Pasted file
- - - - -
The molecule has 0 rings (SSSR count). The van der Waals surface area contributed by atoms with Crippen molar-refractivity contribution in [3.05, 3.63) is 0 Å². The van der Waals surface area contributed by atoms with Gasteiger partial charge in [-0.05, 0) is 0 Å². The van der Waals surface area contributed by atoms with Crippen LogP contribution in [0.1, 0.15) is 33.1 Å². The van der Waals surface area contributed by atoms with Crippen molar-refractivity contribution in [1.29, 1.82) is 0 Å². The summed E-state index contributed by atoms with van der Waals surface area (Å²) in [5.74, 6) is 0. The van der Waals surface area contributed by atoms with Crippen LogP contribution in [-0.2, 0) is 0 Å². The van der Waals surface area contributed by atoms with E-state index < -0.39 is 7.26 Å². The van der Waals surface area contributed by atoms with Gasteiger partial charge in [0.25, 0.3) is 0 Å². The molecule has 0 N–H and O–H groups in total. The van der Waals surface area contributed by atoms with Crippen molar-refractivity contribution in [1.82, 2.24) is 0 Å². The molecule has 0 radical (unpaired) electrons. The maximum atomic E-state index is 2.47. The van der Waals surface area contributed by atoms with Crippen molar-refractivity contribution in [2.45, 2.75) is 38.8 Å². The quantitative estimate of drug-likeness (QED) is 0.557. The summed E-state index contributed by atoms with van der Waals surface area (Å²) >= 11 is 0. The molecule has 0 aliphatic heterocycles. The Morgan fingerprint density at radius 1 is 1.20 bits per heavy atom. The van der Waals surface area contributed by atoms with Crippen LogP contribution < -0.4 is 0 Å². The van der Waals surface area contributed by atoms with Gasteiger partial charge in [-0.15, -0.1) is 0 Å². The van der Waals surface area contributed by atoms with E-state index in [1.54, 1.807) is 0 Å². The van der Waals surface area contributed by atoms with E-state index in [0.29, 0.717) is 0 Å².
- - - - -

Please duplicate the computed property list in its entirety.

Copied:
The molecule has 0 rings (SSSR count). The van der Waals surface area contributed by atoms with Crippen molar-refractivity contribution in [3.05, 3.63) is 0 Å². The van der Waals surface area contributed by atoms with Gasteiger partial charge in [-0.05, 0) is 0 Å². The van der Waals surface area contributed by atoms with Crippen LogP contribution in [0.1, 0.15) is 33.1 Å². The van der Waals surface area contributed by atoms with Crippen molar-refractivity contribution in [1.29, 1.82) is 0 Å². The summed E-state index contributed by atoms with van der Waals surface area (Å²) in [5.74, 6) is 0. The van der Waals surface area contributed by atoms with Crippen LogP contribution in [-0.2, 0) is 0 Å². The van der Waals surface area contributed by atoms with E-state index < -0.39 is 7.26 Å². The van der Waals surface area contributed by atoms with Gasteiger partial charge in [0.25, 0.3) is 0 Å². The molecule has 0 N–H and O–H groups in total. The van der Waals surface area contributed by atoms with Crippen molar-refractivity contribution in [1.82, 2.24) is 0 Å². The molecule has 0 radical (unpaired) electrons. The maximum atomic E-state index is 2.47. The van der Waals surface area contributed by atoms with Crippen molar-refractivity contribution in [2.45, 2.75) is 38.8 Å². The quantitative estimate of drug-likeness (QED) is 0.557. The summed E-state index contributed by atoms with van der Waals surface area (Å²) >= 11 is 0. The molecule has 0 aliphatic heterocycles. The Morgan fingerprint density at radius 1 is 1.20 bits per heavy atom. The van der Waals surface area contributed by atoms with Crippen LogP contribution < -0.4 is 0 Å². The van der Waals surface area contributed by atoms with Gasteiger partial charge in [-0.15, -0.1) is 0 Å². The van der Waals surface area contributed by atoms with E-state index in [1.54, 1.807) is 0 Å². The van der Waals surface area contributed by atoms with E-state index in [0.29, 0.717) is 0 Å².